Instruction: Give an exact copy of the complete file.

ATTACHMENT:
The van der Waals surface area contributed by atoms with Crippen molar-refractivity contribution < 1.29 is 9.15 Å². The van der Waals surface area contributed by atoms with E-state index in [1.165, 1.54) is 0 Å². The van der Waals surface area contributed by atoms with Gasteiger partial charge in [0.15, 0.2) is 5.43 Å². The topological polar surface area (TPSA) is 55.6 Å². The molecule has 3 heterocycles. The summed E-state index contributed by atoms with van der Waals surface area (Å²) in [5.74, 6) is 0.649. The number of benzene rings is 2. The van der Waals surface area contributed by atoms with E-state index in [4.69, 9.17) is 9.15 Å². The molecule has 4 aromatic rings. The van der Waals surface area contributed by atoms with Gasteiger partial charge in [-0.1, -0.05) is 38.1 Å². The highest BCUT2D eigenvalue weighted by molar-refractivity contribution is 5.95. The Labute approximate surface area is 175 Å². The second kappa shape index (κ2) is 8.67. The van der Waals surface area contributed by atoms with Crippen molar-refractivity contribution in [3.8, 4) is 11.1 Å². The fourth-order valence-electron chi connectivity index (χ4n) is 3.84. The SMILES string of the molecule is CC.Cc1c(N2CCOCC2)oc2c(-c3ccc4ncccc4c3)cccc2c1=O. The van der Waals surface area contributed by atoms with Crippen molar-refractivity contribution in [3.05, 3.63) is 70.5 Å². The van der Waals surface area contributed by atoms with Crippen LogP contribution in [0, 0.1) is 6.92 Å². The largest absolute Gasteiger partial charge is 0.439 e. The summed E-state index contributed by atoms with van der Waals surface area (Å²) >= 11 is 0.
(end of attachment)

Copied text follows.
The van der Waals surface area contributed by atoms with Crippen molar-refractivity contribution < 1.29 is 9.15 Å². The van der Waals surface area contributed by atoms with E-state index in [1.165, 1.54) is 0 Å². The van der Waals surface area contributed by atoms with Gasteiger partial charge in [0.15, 0.2) is 5.43 Å². The topological polar surface area (TPSA) is 55.6 Å². The molecule has 3 heterocycles. The summed E-state index contributed by atoms with van der Waals surface area (Å²) in [5.74, 6) is 0.649. The number of benzene rings is 2. The van der Waals surface area contributed by atoms with E-state index in [4.69, 9.17) is 9.15 Å². The molecule has 4 aromatic rings. The van der Waals surface area contributed by atoms with Gasteiger partial charge in [-0.1, -0.05) is 38.1 Å². The highest BCUT2D eigenvalue weighted by molar-refractivity contribution is 5.95. The Labute approximate surface area is 175 Å². The second kappa shape index (κ2) is 8.67. The van der Waals surface area contributed by atoms with Crippen molar-refractivity contribution in [3.8, 4) is 11.1 Å². The fourth-order valence-electron chi connectivity index (χ4n) is 3.84. The SMILES string of the molecule is CC.Cc1c(N2CCOCC2)oc2c(-c3ccc4ncccc4c3)cccc2c1=O. The van der Waals surface area contributed by atoms with Crippen molar-refractivity contribution in [3.05, 3.63) is 70.5 Å². The van der Waals surface area contributed by atoms with Crippen LogP contribution in [0, 0.1) is 6.92 Å². The largest absolute Gasteiger partial charge is 0.439 e. The summed E-state index contributed by atoms with van der Waals surface area (Å²) >= 11 is 0.